Sarah Palin’s Alaska loss points the way to better N.Y. voting – New York Daily News

0
3

The best thing about the victory of new Alaska Congresswoman Mary Peltola in a special election is that she’s not new Alaska Congresswoman Sarah Palin, the former governor who weighed down John McCain’s 2008 presidential bid as his terrible choice of a running mate.

Palin was seeking to capitalize on the death of longtime (and we mean really long time) Congressman Don Young, who held the state’s lone House seat from 1973 until he died earlier this year, to mount a political comeback as Donald Trump’s preferred candidate. The Congress and the country have been spared that — at least for the last few months of the 117th Congress, as Peltola will serve out the balance of Young’s term. Then, Democrat Peltola will face Republican Palin again on Nov. 8 with the next two years up for grabs.

Typically a Republican (even one with Palin’s baggage) would prevail in Alaska, except the public in a 2020 referendum wisely decided to improve representative democracy by instituting ranked choice voting for all offices except for president. All contenders from all parties run in a first round and the top four finishers face off using ranked choice. It’s like New York is now using in municipal office primaries, only better, as the top finishers advance regardless of party.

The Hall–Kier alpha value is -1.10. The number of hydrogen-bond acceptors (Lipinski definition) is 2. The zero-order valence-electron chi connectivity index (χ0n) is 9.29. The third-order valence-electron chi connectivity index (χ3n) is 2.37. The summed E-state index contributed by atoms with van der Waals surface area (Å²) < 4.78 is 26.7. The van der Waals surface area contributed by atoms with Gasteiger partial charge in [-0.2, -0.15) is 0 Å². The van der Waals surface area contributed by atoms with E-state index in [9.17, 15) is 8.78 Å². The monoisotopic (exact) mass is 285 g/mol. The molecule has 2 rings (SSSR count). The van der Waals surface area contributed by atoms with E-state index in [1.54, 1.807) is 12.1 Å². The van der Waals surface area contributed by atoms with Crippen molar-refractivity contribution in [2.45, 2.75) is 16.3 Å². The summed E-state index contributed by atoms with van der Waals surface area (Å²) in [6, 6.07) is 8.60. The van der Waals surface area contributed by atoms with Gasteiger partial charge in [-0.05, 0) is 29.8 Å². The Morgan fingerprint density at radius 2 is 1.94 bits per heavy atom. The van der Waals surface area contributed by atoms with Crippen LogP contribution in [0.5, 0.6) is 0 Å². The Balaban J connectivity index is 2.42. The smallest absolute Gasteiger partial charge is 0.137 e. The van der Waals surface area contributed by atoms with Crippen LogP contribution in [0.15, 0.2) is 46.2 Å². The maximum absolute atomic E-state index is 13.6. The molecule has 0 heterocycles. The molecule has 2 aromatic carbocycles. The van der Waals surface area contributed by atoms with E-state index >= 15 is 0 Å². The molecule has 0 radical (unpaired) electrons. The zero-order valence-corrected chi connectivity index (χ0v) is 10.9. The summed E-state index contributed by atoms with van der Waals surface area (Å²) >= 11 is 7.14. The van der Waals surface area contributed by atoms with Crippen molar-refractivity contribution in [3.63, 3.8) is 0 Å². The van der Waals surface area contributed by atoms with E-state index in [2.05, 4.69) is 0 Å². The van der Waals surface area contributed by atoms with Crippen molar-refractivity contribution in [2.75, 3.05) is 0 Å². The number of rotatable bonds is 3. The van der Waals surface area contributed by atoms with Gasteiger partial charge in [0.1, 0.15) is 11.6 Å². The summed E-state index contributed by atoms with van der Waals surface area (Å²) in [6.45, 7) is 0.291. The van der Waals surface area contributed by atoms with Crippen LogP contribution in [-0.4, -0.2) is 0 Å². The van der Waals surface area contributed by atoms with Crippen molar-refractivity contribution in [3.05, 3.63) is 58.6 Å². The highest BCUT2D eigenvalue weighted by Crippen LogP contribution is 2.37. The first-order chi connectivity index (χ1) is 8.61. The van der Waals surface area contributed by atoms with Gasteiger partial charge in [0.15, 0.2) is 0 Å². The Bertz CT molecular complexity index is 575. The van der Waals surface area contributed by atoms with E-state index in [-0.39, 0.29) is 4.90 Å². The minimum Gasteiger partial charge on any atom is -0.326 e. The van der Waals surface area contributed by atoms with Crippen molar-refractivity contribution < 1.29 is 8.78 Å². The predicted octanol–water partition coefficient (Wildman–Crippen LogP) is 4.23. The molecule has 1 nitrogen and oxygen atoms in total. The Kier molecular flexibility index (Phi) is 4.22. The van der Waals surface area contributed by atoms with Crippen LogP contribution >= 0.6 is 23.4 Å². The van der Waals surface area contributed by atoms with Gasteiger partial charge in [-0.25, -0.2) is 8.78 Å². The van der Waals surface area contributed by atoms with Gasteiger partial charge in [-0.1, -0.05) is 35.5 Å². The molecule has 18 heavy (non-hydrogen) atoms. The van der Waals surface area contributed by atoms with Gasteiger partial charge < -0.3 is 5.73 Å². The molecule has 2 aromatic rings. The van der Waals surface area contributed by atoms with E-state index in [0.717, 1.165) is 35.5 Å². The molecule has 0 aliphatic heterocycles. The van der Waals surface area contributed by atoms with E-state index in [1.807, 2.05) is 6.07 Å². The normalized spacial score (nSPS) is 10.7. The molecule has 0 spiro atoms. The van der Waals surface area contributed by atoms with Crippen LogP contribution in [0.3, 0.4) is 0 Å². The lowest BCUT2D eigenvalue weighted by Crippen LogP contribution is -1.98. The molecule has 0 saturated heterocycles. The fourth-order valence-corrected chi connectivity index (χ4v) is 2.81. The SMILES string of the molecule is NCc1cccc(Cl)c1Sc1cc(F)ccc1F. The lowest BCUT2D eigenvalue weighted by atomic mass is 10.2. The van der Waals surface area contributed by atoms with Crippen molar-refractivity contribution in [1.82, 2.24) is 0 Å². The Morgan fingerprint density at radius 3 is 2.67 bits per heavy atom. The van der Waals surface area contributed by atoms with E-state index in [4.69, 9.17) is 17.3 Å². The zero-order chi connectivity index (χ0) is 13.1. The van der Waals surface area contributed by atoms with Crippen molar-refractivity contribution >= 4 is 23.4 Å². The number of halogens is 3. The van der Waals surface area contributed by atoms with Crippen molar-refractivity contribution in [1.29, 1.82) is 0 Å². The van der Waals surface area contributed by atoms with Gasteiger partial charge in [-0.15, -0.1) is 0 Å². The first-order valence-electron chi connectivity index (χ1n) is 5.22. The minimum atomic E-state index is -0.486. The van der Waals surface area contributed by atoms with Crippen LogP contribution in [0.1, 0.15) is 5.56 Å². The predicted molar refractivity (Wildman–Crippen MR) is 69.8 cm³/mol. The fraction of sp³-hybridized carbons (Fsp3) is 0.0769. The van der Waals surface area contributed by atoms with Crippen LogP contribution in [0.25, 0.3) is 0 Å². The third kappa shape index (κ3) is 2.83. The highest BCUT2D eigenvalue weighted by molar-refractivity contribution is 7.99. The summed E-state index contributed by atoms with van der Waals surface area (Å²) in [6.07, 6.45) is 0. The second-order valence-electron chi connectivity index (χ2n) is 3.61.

Peltola, Palin, Republican Nick Begich and independent (but Democratic-leaning) Al Gross were the top four for the special election. Gross then dropped out and threw his support to Peltola. She scored 40%, Palin 31% and Begich 29% in first place votes. And when Begich’s second-place votes were tallied, Peltola won.

Palin complains that the two GOP candidates got 60%, which is true, but not enough of Begich’s voters wanted the polarizing Palin. Ranked choice worked as advertised and rewarded the candidate who could appeal to the most people, which is Peltola, not Palin.

Now, Peltola and Palin and Begich and a Libertarian have a few months to make the case to Alaskans that each deserves to have a full two-year term. May the best candidate prevail. Spoiler: It’s Peltola.

Source